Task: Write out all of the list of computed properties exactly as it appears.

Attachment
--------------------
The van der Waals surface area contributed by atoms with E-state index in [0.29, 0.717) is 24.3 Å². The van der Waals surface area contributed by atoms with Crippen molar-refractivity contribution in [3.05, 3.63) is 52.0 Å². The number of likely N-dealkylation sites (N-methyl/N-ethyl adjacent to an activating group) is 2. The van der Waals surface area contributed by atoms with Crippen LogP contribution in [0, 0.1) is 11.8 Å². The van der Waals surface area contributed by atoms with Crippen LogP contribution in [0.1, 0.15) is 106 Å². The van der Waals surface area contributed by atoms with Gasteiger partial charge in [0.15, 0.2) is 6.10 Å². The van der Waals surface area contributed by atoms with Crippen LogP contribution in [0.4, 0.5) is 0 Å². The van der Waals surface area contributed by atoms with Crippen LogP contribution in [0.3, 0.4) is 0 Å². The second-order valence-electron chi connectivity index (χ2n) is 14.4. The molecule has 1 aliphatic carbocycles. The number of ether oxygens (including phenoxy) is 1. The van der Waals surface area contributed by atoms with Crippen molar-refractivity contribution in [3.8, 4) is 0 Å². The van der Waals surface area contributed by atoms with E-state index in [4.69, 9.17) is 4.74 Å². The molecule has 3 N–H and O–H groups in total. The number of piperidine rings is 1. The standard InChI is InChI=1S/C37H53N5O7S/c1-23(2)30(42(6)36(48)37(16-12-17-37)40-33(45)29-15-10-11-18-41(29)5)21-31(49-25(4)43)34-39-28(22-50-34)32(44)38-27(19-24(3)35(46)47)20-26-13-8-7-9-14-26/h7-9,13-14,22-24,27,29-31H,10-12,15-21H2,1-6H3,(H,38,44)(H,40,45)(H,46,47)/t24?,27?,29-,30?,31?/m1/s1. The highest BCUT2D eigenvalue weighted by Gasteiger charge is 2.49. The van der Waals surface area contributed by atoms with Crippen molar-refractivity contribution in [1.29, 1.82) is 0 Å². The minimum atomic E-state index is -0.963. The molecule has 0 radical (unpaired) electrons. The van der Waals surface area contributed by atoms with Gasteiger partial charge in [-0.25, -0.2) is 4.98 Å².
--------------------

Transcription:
The van der Waals surface area contributed by atoms with E-state index in [0.29, 0.717) is 24.3 Å². The van der Waals surface area contributed by atoms with Crippen molar-refractivity contribution in [3.05, 3.63) is 52.0 Å². The number of likely N-dealkylation sites (N-methyl/N-ethyl adjacent to an activating group) is 2. The van der Waals surface area contributed by atoms with Crippen LogP contribution in [0, 0.1) is 11.8 Å². The van der Waals surface area contributed by atoms with Crippen LogP contribution in [0.1, 0.15) is 106 Å². The van der Waals surface area contributed by atoms with Gasteiger partial charge in [0.15, 0.2) is 6.10 Å². The van der Waals surface area contributed by atoms with Crippen LogP contribution in [0.4, 0.5) is 0 Å². The van der Waals surface area contributed by atoms with Crippen LogP contribution in [0.3, 0.4) is 0 Å². The second-order valence-electron chi connectivity index (χ2n) is 14.4. The molecule has 1 aliphatic carbocycles. The number of ether oxygens (including phenoxy) is 1. The van der Waals surface area contributed by atoms with Crippen molar-refractivity contribution in [3.8, 4) is 0 Å². The van der Waals surface area contributed by atoms with E-state index in [4.69, 9.17) is 4.74 Å². The molecule has 3 N–H and O–H groups in total. The number of piperidine rings is 1. The standard InChI is InChI=1S/C37H53N5O7S/c1-23(2)30(42(6)36(48)37(16-12-17-37)40-33(45)29-15-10-11-18-41(29)5)21-31(49-25(4)43)34-39-28(22-50-34)32(44)38-27(19-24(3)35(46)47)20-26-13-8-7-9-14-26/h7-9,13-14,22-24,27,29-31H,10-12,15-21H2,1-6H3,(H,38,44)(H,40,45)(H,46,47)/t24?,27?,29-,30?,31?/m1/s1. The highest BCUT2D eigenvalue weighted by Gasteiger charge is 2.49. The van der Waals surface area contributed by atoms with Crippen molar-refractivity contribution in [1.29, 1.82) is 0 Å². The minimum atomic E-state index is -0.963. The molecule has 0 radical (unpaired) electrons. The van der Waals surface area contributed by atoms with Gasteiger partial charge in [-0.25, -0.2) is 4.98 Å².